Sunday, May 31, 2015 10:00 am ·  0 Comments
Human evil. How we struggle to understand it.
Perhaps, if we can just understand it, we can overcome it..
But even Paul, the first great Christian theologian, laments that,
“I do not understand my own actions. For I do not do what I want, but I do the very thing I hate.” (Romans 7:15).
Like us, Paul is besieged by the evils large and small that we fall into on a daily basis.
But overwhelming evil, evil without conscience, that is so much more difficult. Those individuals who commit heinous acts whose lives have been similar to thousands of others, how do we explain it? And if we can’t explain it, at least can we answer the question, “What can we do about it?”
I believe that Nicodemus approached Jesus because these were the questions that he was struggling with. John 3.1-17
He had lived as a powerful municipal leader, holding to rules that were supposed to prevent evil, but he could see that they weren’t having the desired effect. In fact those who were charged with enforcing the rules were falling into evil and exploiting others to achieve and maintain power and status and wealth. They were the soccer kings of their time. Perhaps Nicodemus had tried to change things and failed, or perhaps he was looking for a way to escape all the corruption.
When he approaches Jesus, he doesn’t ask a question. Instead he identifies Jesus as a teacher who has come from God. He recognizes the goodness he seeks and he lets Jesus set the theme of the conversation.
“No one can see God’s reign, God’s purpose, God’s goodness without being born from above.”
We can see, we can know human evil without any help. ‘Evil will endure in us unless we are born of water and Spirit,’ Jesus says. ‘I am talking about heavenly things, which are harder to see, unless you can see from God’s viewpoint.’
After killing 77 people, the Norwegian mass murderer worried about a 5 millimetre cut on his finger.
He had isolated himself from everyone and in his own eyes, through hours of playing computer games, imagined himself as a hero, a commander, a somebody. Other people became merely targets. And there was no one there to correct him. Karl Knausgaard, in a recent article in The New Yorker http://www.newyorker.com/magazine/2015/05/25/the-inexplicable, concludes that “he is a person filled to the brim with himself.” He couldn’t see from above, because he had shut out God’s spirit.
Thirteenth Century theologian and philosopher Thomas Aquinas taught that despair is the thought that one’s own evil is greater than God’s goodness. He believed that despair denied the power of the Holy Spirit.
It is precisely for these kinds of dreadful acts of evil that Jesus came. This is what the Spirit is for: to fill us to the brim with something other than ourselves.
‘It is only with a new creation, ‘the infilling of human’s with God’s spirit, that the world will be saved.’
Jesus calls us
That is what will set us free from our fears, our self centeredness.
The community part is important, as we know of all those descriptions of killers that start with, ‘he was a loner.’
Jesus offers us a process of transformation. The Rev. Sam Persons Parkes teaches us not simply to be inspired by the spirit, but to expire the spirit, to breathe out, to exude God’s Spirit in and to a world in which evil exists. But we can’t do that on our own. Christians need the church, the body of Christ.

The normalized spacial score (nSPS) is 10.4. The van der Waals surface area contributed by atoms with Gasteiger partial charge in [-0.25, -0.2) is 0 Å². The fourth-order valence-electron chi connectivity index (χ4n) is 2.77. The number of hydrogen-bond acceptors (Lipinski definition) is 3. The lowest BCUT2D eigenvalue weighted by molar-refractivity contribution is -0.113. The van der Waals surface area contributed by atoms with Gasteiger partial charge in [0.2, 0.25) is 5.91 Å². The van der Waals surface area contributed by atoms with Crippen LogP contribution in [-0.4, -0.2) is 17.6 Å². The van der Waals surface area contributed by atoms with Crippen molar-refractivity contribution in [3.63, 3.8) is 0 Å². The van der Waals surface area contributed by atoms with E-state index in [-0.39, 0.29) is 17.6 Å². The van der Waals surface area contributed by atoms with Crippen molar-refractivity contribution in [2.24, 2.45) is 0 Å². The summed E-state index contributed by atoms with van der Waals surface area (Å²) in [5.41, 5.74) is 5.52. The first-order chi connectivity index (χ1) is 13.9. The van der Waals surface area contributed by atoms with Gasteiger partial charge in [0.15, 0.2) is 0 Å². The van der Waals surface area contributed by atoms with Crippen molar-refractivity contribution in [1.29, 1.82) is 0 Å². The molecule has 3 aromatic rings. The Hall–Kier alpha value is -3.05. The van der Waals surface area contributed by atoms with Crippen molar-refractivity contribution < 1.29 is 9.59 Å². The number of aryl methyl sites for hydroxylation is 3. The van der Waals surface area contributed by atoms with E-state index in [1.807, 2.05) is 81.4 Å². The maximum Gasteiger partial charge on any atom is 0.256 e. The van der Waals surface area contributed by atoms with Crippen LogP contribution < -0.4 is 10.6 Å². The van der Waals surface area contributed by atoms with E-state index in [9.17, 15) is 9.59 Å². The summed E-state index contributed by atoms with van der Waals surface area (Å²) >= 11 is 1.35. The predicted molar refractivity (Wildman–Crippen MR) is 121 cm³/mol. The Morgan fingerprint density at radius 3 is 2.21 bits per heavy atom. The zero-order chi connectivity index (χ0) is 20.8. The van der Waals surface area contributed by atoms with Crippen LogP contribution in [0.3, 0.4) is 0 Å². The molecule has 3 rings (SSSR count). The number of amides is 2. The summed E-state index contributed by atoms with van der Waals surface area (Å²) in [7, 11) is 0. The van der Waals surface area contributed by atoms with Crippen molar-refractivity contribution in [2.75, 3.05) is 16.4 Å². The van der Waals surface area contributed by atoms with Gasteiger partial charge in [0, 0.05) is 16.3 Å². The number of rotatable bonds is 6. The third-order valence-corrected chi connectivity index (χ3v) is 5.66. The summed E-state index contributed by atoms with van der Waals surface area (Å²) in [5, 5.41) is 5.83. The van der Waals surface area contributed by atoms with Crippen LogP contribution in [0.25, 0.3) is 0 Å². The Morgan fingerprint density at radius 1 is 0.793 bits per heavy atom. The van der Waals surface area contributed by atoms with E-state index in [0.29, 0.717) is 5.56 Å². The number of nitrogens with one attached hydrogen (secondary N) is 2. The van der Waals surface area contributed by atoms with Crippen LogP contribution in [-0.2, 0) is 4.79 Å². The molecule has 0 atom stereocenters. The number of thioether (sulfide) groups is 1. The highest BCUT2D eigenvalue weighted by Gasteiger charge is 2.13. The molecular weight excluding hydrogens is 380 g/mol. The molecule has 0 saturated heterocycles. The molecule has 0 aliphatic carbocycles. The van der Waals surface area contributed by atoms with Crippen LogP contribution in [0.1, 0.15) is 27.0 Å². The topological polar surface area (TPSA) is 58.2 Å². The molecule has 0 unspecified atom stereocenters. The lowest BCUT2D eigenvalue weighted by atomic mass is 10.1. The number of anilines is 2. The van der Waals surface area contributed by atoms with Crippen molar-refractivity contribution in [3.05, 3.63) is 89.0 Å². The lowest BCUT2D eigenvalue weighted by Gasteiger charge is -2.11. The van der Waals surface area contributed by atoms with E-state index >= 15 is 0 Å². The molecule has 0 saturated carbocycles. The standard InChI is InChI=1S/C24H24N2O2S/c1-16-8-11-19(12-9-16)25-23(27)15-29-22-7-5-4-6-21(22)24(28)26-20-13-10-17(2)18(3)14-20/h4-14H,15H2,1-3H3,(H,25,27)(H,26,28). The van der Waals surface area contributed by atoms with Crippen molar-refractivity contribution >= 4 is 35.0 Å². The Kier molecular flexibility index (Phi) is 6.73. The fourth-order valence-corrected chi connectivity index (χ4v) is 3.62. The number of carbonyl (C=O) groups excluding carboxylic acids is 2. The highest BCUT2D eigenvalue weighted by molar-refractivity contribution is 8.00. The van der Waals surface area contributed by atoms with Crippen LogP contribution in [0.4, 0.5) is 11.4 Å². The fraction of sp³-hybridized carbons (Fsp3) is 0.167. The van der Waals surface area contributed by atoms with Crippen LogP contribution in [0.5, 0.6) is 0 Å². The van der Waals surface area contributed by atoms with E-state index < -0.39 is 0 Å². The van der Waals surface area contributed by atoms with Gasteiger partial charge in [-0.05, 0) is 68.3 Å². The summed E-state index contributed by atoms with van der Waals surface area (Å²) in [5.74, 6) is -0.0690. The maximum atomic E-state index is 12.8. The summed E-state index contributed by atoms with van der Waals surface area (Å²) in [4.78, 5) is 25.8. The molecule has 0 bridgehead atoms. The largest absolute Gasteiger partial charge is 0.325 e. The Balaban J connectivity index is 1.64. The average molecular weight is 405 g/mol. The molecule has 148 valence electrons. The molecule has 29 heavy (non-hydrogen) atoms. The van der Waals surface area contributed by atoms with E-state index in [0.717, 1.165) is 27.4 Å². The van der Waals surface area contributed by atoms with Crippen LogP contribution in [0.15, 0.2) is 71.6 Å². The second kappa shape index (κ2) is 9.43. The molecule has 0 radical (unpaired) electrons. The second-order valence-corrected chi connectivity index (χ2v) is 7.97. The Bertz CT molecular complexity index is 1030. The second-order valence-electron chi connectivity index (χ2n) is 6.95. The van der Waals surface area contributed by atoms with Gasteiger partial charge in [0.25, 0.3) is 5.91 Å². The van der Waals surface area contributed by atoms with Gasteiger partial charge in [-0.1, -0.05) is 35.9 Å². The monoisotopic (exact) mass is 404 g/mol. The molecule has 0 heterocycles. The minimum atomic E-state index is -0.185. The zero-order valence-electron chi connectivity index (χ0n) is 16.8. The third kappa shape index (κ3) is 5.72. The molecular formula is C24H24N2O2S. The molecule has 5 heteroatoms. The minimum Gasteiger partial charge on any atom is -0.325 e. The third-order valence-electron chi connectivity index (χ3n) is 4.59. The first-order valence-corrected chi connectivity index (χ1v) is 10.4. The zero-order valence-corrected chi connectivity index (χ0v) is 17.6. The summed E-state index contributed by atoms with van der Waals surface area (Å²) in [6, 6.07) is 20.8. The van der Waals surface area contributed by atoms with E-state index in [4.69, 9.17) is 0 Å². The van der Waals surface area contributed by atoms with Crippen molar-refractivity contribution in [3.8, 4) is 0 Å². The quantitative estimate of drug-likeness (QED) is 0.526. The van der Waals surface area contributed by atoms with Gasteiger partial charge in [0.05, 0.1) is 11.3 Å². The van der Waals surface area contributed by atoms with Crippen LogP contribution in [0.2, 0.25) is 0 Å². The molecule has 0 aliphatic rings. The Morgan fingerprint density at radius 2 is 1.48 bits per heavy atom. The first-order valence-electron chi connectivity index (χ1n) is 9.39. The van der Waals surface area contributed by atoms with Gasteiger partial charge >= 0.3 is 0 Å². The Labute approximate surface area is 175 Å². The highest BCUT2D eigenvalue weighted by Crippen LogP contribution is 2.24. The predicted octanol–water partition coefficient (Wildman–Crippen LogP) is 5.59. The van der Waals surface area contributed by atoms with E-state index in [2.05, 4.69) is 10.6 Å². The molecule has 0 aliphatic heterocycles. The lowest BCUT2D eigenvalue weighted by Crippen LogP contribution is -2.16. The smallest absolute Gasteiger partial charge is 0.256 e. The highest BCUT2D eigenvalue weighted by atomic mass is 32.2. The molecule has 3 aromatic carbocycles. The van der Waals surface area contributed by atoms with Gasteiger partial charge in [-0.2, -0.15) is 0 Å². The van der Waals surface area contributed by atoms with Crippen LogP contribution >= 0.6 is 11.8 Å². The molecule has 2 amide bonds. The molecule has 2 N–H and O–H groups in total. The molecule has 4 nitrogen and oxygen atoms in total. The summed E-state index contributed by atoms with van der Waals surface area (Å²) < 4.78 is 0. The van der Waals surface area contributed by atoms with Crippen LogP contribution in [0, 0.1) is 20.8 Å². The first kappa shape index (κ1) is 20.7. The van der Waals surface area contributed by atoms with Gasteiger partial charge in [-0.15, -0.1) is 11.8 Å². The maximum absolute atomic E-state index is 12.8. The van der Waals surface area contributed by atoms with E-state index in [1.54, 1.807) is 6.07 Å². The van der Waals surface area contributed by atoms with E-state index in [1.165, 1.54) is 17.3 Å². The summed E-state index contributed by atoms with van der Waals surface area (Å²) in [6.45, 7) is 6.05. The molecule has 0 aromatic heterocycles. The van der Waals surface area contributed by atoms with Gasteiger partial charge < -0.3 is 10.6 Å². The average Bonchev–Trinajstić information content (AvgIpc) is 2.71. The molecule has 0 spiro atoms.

That’s what the church exists for.
I see that process and its results here in so many ways. It tickled my spirit to hear of members giving equally to the kitchen renovation and the Syrian refugee family we are sponsoring with the Jewish and Muslim communities. We build up in order to reach out.
Our purpose is
We aren’t called to judge others.
Some parents whose children were killed at Sandy Hook Elementary School in Connecticut actually came to forgive their children’s killer. They were not only filled with God’s Spirit, but surrounded by people who exuded that spirit in their relationships.
We meet Nicodemus two more times in the Gospel of John: one where the police are about to arrest Jesus for his teachings. Nicodemus reminds his fellow municipal leaders not to judge Jesus without hearing him, and as a result Jesus is not arrested then. Perhaps he remembered Jesus’ parting words to him:
“What I tell you is true: God did not send the Son into the world to condemn the world, but in order that the world might be saved through him.”
Nicodemus appears again, after the crucifixion, with 75 pounds of embalming spices and with Joseph of Arimathea, prepares Jesus’ body for burial.
The Jewish Encyclopedia and some Biblical historians have a theory that Nicodemus of the Gospel is also Nicodemus ben Gurion, mentioned in the Jewish Talmud (the foundational teachings of rabbinic Judaism) as a wealthy holy person.
It is the Spirit in us, in our midst, that shapes us into the contours of God’s landscape, bearing witness with us that we are children of God and of God’s goodness.
There is joy and freedom in this new creation that God’s spirit gives us — and hope for the world.
Christian theologian, Evil, Gospel of John, John 3.1-17, Joseph of Arimathea, Maple Grove United Church, Rev. Sam Persons Parkes, Romans 7:15, Sandy Hook Elementary School, Thomas Aquinas, Town of Oakville